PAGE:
This growing international demand is another reason why it appears that we are stuck with the dangers of fracking for awhile.  Unless, of course, courageous political leaders step forward and appropriately regulate the industry. 
As an aside, here is one thing that I think needs to be addressed in our national discussion about energy options.  Excerpt from the linked article above:

"...China relies heavily on domestic coal (and to a lesser extent oil) to meet rising energy consumption. To reduce air pollution and carbon dioxide emissions, the Chinese government is attempting to replace some of the country's coal and oil use with natural gas...."

Is replacing coal and oil with natural gas as an energy source really the panacea that some claim?  Here is a headline and article from the Guardian from last year that makes this issue less clear than the USEIA implies:

Methane leaks could negate climate benefits of US natural gas boom: report

Reduction in carbon emissions triggered by America's shift from coal to gas is being offset by a sharp rise in methane
So, what IS the answer?  Two words: conservation and renewables.

Wednesday, August 6, 2014

From the "What Are They Thinking?" Files...

Cheryl LaFleur appointed head of Federal Energy Regulatory Commission

The president's first choice, a renewable energy advocate, withdrew his name from consideration because of stalled confirmation. The second choice, a gas and electric industry insider, had NO trouble getting confirmed. Read on....

Saturday, August 2, 2014

Guarded Optimism Surrounds the Quiet Demise of the Bluegrass Pipeline

Guarded optimism surrounds a July 30, 2014 BusinessWire press release from the Williams Company that classifies the Bluegrass Pipeline as "abandoned." 


But like a dormant volcano, the fracking industry and its infrastructure support are not likely to go away anytime soon; especially with the government using our tax dollars and public resources to promote the all-powerful financial behemoth that controls much of our country's decision-making.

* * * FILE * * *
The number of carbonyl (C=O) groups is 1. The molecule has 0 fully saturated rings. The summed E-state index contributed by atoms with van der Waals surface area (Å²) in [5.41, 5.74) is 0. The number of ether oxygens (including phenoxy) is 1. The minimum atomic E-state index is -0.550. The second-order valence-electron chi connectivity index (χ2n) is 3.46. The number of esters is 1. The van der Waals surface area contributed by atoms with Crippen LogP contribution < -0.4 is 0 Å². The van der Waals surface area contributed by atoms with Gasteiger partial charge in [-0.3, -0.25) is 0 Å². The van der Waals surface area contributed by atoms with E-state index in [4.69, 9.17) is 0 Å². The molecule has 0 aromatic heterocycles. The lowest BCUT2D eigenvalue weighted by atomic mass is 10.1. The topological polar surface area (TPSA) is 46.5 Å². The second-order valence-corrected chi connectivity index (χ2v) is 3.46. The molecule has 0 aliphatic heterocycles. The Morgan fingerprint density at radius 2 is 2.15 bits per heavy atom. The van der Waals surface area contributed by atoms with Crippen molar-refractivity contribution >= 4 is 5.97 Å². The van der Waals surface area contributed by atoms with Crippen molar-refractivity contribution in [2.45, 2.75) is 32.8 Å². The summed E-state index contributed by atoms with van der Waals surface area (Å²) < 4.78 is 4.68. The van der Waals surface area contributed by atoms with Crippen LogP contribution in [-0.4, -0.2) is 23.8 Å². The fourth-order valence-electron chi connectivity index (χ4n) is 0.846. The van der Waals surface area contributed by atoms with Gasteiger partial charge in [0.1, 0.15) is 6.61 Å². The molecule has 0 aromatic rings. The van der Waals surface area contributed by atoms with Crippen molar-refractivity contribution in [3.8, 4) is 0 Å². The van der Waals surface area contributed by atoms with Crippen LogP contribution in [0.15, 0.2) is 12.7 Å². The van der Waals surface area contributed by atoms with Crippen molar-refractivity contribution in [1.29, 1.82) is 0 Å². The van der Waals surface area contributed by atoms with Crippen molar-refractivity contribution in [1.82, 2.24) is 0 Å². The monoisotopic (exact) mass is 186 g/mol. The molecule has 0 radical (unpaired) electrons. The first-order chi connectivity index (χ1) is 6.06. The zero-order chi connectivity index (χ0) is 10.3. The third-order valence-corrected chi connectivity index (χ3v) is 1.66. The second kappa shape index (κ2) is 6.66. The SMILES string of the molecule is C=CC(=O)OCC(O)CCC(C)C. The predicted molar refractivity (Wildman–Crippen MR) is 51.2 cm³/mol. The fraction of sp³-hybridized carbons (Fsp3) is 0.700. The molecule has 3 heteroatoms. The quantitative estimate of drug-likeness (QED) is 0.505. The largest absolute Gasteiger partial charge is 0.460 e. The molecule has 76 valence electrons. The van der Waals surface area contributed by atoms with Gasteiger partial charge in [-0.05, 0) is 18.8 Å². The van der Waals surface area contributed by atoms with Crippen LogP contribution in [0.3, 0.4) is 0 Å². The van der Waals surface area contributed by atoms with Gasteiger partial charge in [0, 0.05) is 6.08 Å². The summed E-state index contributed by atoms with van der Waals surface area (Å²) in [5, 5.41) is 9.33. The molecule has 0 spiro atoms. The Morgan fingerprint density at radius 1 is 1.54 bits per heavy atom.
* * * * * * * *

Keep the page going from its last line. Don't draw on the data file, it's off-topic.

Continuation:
The Williams Company's press release comes on the heels of a recent announcement from the White House of a new "opportunity" in the form of private funding and investment in so-called "rural-infrastructure."

"WASHINGTON - Agriculture Secretary Tom Vilsack and CoBank CEO Robert Engel are announcing $10 billion in private funding to invest in rural infrastructure projects across the country.

The announcement is a part of a two-day "Rural Opportunity Investment Conference" that began Wednesday in Washington, D.C., which aims to bring together investment firms, government officials, and business leaders to promote investment in rural communities. Vilsack said the $10 billion fund will not only provide jobs to rural areas, but it will also be a catalyst for further private investments in infrastructure projects nation-wide."  Read more from CBS news.

As we are aware, the devil is often in the details, and on such details, the CBS article is largely silent. Now would be a very good time for farmers to get on board with the decision-making in this process to ensure that whatever infrastructure is supported is sustainable, both economically and environmentally and that it promotes long-term benefits for citizens.